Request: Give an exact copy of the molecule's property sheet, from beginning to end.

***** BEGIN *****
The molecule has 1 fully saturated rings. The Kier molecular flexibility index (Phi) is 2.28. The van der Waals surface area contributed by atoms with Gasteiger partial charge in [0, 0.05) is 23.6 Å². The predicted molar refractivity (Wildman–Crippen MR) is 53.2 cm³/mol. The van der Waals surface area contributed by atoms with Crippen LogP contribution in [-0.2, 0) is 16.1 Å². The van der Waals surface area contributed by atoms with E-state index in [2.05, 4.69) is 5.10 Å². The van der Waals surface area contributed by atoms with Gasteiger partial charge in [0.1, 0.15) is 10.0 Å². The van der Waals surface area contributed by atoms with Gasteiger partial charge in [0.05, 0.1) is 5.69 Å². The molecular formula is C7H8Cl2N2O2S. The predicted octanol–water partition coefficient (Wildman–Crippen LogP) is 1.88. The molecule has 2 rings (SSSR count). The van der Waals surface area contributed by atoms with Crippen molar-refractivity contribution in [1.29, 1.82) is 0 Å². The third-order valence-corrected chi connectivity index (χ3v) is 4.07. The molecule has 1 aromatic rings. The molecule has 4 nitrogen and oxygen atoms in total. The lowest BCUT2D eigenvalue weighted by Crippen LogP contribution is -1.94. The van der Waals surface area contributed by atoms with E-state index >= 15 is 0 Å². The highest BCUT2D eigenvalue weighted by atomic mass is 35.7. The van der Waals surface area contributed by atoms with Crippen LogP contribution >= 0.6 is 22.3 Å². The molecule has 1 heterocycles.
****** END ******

The molecule has 1 fully saturated rings. The Kier molecular flexibility index (Phi) is 2.28. The van der Waals surface area contributed by atoms with Gasteiger partial charge in [0, 0.05) is 23.6 Å². The predicted molar refractivity (Wildman–Crippen MR) is 53.2 cm³/mol. The van der Waals surface area contributed by atoms with Crippen LogP contribution in [-0.2, 0) is 16.1 Å². The van der Waals surface area contributed by atoms with E-state index in [2.05, 4.69) is 5.10 Å². The van der Waals surface area contributed by atoms with Gasteiger partial charge in [0.1, 0.15) is 10.0 Å². The van der Waals surface area contributed by atoms with Gasteiger partial charge in [0.05, 0.1) is 5.69 Å². The molecular formula is C7H8Cl2N2O2S. The predicted octanol–water partition coefficient (Wildman–Crippen LogP) is 1.88. The molecule has 2 rings (SSSR count). The van der Waals surface area contributed by atoms with Crippen molar-refractivity contribution in [1.29, 1.82) is 0 Å². The third-order valence-corrected chi connectivity index (χ3v) is 4.07. The molecule has 1 aromatic rings. The molecule has 4 nitrogen and oxygen atoms in total. The lowest BCUT2D eigenvalue weighted by Crippen LogP contribution is -1.94. The van der Waals surface area contributed by atoms with E-state index >= 15 is 0 Å². The highest BCUT2D eigenvalue weighted by atomic mass is 35.7. The van der Waals surface area contributed by atoms with Crippen LogP contribution >= 0.6 is 22.3 Å². The molecule has 1 heterocycles.